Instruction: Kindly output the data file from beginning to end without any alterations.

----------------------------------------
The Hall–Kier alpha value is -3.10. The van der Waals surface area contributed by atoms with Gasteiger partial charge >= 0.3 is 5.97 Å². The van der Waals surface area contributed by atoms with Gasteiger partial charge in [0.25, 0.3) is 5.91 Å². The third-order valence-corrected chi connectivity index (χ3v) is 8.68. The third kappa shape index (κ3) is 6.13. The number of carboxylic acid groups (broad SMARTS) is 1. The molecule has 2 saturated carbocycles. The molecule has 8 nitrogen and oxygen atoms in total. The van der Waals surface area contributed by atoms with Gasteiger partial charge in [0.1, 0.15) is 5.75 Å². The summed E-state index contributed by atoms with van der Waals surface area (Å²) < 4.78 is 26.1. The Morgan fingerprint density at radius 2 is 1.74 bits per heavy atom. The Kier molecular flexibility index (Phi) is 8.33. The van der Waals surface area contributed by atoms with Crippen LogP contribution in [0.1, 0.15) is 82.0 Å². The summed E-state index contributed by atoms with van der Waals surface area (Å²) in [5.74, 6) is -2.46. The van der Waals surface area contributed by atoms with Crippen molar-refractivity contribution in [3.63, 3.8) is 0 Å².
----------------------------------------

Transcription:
The Hall–Kier alpha value is -3.10. The van der Waals surface area contributed by atoms with Gasteiger partial charge >= 0.3 is 5.97 Å². The van der Waals surface area contributed by atoms with Gasteiger partial charge in [0.25, 0.3) is 5.91 Å². The third-order valence-corrected chi connectivity index (χ3v) is 8.68. The third kappa shape index (κ3) is 6.13. The number of carboxylic acid groups (broad SMARTS) is 1. The molecule has 2 saturated carbocycles. The molecule has 8 nitrogen and oxygen atoms in total. The van der Waals surface area contributed by atoms with Gasteiger partial charge in [0.1, 0.15) is 5.75 Å². The summed E-state index contributed by atoms with van der Waals surface area (Å²) < 4.78 is 26.1. The Morgan fingerprint density at radius 2 is 1.74 bits per heavy atom. The Kier molecular flexibility index (Phi) is 8.33. The van der Waals surface area contributed by atoms with Crippen LogP contribution in [0.1, 0.15) is 82.0 Å². The summed E-state index contributed by atoms with van der Waals surface area (Å²) in [5.74, 6) is -2.46. The van der Waals surface area contributed by atoms with Crippen molar-refractivity contribution in [3.63, 3.8) is 0 Å².